Activists participate in a #MeToo March, 10 November 2018, in Hollywood, California.

Take #MeToo, for instance. The original, unhashtagged ‘Me Too movement’ was founded by Tarana Burke, a black civil-rights activist in the Bronx, who was herself sexually abused and raped as a child and teenager. In 1997, after a young girl told her that she’d been abused by her mother’s boyfriend, she didn’t know what to say. Afterwards, she wished she’d said, ‘Me too’. This led her to found first the non-profit organisation, Just Be Inc, for girls from minority groups aged between 12 and 18, which is, as its website states, ‘focussed on the health, wellbeing and wholeness of brown girls everywhere’. Then, in 2006, she founded the Me Too movement, using a MySpace page.

Yet the movement only went viral on 15 October 2017, after the white American actress Alyssa Milano created the hashtag #MeToo to draw attention to the sexual assault and harassment of women in Hollywood. Her message was retweeted nearly a million times in 48 hours, and spread to other social-media platforms like Facebook, where it was shared more than 12million times in 24 hours.

Was this a case of punching up? It was, but nobody heard about it until a white woman with privilege and a large platform took over the movement. Was it a victory for the powerless? It undoubtedly brought down several powerful abusers like Harvey Weinstein and Bill Cosby. But it was not all black-and-white. As its original founder, Tarana Burke, commented in an interview she gave in 2018, #MeToo also brought ‘this extreme backlash’. The hashtag brought with it a sense that it had become ‘a witch hunt’, Burke said. ‘Basically, just watching the idea of Me Too become weaponised has been a challenge’, she added.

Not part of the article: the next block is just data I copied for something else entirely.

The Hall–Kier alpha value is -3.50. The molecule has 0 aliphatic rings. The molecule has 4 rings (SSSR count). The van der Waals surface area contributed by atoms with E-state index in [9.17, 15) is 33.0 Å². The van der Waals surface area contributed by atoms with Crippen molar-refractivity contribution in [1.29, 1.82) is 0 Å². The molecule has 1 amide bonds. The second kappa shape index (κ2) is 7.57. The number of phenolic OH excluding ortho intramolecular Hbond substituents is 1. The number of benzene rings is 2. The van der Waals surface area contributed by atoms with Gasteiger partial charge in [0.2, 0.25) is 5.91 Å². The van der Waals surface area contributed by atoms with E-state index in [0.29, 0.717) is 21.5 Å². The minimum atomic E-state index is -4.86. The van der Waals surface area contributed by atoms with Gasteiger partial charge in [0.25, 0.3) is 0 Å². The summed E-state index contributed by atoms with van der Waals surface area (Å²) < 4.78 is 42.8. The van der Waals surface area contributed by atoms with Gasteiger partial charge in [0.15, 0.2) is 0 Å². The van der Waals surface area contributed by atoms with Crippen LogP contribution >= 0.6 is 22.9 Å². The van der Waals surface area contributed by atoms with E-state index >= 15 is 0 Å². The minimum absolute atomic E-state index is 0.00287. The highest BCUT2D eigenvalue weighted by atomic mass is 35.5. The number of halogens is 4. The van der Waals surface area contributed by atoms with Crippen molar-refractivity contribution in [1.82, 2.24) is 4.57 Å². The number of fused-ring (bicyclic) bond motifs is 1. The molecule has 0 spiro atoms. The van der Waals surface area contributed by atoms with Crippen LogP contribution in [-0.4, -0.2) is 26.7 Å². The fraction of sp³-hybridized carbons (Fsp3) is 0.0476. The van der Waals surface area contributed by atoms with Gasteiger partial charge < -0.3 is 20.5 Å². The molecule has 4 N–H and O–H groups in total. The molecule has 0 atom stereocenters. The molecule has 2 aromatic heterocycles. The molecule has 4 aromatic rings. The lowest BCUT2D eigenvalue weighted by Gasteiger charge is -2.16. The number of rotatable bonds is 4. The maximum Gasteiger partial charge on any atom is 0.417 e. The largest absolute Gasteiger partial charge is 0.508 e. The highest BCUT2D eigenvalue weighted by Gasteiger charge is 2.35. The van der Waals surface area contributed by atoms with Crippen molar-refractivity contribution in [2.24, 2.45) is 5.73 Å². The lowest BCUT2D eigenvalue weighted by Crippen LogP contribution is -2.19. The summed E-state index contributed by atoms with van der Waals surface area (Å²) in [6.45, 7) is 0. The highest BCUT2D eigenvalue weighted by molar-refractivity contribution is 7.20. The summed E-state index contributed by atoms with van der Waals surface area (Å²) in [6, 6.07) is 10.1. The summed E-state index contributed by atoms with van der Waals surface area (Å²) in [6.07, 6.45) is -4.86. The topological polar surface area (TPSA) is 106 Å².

Second, power dynamics change, even at the systemic level. Transgender people are still a disadvantaged group, especially if they are also non-white and poor. But there is also an influential trans-rights movement today, involving major charities like Stonewall (with over 900 organisations across the UK registered in its Diversity Champions programme) and Mermaids; NGOs, such as GLAAD (Gay and Lesbian Alliance Against Defamation) in the US; and, in addition to these, friendly governments and politicians, media organisations, lobby groups and multinational corporations. It is telling that most ‘progressive’ commentators who purportedly reject cancel culture are also its foremost practitioners when it comes to debates over trans rights, leading cancel campaigns against women, lesbians and, yes, transgender people, for raising concerns about certain aspects of trans-rights activism, or even the definition of the term ‘woman’.